In response to the Payment Services Directive 2 (PSD2), SMBC Group offers a collection of APIs that will allow third party providers (TPPs) to integrate the bank's services into their applications. This page will guide TPP developers through the necessary steps required to interact with SMBC Group's API services in the sandbox environment and retrieve simulated responses.  The reader should:

  1. review SMBC Group's implementations of PSD2 APIs (Berlin Group) and the OAuth v2 delegated access model
  2. review the section on using the sandbox including the sandbox API flows, testing your application and testing digital signatures
  3. register an account on the developer portal.  We will ask for some basic information, including your company's TPP authorisation number;
  4. register your sandbox application in the developer portal to obtain the credentials to interact with our sandbox API environment; and
  5. test your application against our sandbox API environment, making reference to our API documents section to obtain access to the mocked data.

PSD2 APIs

In support of the PSD2, SMBC Group has implemented APIs to enable its end-users, also referred to as payment service users (PSUs), to interact with the bank's payment services via a TPP.

To support pan-European payments interoperability, SMBC Group has adopted the Berlin Group Specification v1.3  standards, with refinements, to ensure a consistent level of service relative to its online banking solutions, e.g., a field that is optional in the Berlin Group specification may be mandatory when using the SMBC Group implementation.

The APIs fall into two broad categories:

  1. Account Information Service (AIS): These are operated by an Account Information Service Provider (AISP) that retrieves account information from financial institutions on behalf of the end-user. The AISP APIs enable the end-customer to retrieve account details, balances and transactions.
  2. Payment Initiation Service (PIS): These are operated by a Payment Information Service Provider (PISP) that provides payment initiation and authorisation services for the end-user. The PISP APIs enable the end-customer to initiate and authorise payments in addition to querying the status of payments.

OAuth v2 Delegated Access Model

As detailed in our token service page, SMBC Group implements two specific OAuth 2 flows:

Using the Sandbox

Overview of Sandbox

The Sandbox offers a safe environment for end-to-end testing of TPP client applications backed by mock services and static datasets to simulate a pre-defined set of scenarios, covering both happy and unhappy paths.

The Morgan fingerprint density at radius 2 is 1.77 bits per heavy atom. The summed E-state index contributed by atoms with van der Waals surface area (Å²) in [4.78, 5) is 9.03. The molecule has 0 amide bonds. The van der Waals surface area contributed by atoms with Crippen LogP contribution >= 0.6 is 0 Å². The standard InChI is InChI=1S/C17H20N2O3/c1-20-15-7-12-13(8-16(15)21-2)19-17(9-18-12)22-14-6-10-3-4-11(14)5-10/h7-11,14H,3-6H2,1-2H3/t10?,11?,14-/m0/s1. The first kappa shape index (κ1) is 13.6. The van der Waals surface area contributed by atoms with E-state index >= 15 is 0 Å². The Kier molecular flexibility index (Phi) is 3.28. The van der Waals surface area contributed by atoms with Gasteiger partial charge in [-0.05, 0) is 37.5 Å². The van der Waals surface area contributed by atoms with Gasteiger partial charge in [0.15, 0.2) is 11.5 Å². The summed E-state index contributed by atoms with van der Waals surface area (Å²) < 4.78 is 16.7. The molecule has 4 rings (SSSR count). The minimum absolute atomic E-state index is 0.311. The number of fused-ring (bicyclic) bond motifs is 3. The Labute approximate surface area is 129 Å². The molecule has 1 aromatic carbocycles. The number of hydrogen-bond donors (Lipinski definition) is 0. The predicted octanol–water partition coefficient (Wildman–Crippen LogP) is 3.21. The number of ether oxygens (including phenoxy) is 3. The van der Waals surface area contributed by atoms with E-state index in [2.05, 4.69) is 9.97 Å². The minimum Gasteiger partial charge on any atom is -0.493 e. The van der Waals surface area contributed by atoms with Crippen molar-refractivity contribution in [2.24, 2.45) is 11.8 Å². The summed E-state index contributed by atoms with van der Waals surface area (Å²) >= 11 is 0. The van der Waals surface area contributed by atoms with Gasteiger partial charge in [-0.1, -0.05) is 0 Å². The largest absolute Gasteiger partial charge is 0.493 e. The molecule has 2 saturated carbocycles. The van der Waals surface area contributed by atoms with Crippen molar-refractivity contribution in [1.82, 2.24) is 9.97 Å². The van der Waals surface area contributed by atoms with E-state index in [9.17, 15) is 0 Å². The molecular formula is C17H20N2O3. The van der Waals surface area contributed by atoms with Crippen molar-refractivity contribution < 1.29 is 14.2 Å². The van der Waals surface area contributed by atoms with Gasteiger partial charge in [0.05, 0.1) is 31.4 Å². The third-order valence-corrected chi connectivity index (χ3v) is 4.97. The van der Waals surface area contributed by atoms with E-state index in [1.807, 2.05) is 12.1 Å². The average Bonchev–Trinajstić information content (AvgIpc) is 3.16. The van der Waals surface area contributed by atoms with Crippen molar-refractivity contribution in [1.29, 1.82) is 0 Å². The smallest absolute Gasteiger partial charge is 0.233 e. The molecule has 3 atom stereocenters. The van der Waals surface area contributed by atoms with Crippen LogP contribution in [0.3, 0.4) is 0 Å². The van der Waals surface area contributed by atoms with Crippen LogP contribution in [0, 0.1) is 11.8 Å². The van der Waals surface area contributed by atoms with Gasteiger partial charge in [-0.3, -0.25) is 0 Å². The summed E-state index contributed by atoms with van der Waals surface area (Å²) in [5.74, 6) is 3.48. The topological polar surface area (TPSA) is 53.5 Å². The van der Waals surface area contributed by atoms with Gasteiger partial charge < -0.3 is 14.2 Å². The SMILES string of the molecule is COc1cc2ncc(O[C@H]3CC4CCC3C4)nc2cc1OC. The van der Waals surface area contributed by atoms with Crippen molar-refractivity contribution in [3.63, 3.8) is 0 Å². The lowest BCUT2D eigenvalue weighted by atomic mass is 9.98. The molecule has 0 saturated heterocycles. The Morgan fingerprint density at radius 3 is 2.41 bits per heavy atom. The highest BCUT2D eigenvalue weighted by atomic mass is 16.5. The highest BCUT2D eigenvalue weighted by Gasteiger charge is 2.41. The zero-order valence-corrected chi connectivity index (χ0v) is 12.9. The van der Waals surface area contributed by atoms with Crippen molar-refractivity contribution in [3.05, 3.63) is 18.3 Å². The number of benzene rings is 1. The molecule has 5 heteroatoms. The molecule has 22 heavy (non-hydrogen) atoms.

Functionally, the sandbox APIs are almost identical to the production APIs with differences only in configuration to ensure a consistent experience between environments and confidence that your client application will be ready for production.

There are four differences between the sandbox and production environments:

  • Stateless mock services with static datasets: The sandbox does not manage state. All responses are fixed and derived from static datasets.
  • Sandbox authorisation service: This is strictly for use in the sandbox and stands in for the SMBC Group portal that will be used in production as the OAuth2 authorisation server. The sandbox requires no authentication credentials and will return a PSU authorisation code if all the request parameters are valid.  Furthermore, it deviates from the OAuth2 specification in how the authorisation code response step is handled; instead of redirecting the PSU back to the TPP redirect URI using HTTP 302, we will return the "Location" HTTP response header using HTTP 200. This is an intentional deviation from the OAuth2 specification since the authorisation code is returned to the TPP and not the PSU/user-agent in the sandbox.
  • Simulated PSU authorisation: Unlike production, the pre-configured static dataset for consents assumes that the PSU has already authorised the TPP for the given consent. Only the pre-configured consents are “pre-authorised”.
  • Restricted mutually authenticated (MA) TLS connection: The sandbox supports MA TLS using a custom TLS certificate issued by SMBC Group for testing purposes only. To access production APIs, you will need a valid eIDAS qualified certificates for website authentication (QWAC).

These differences have the following impacts: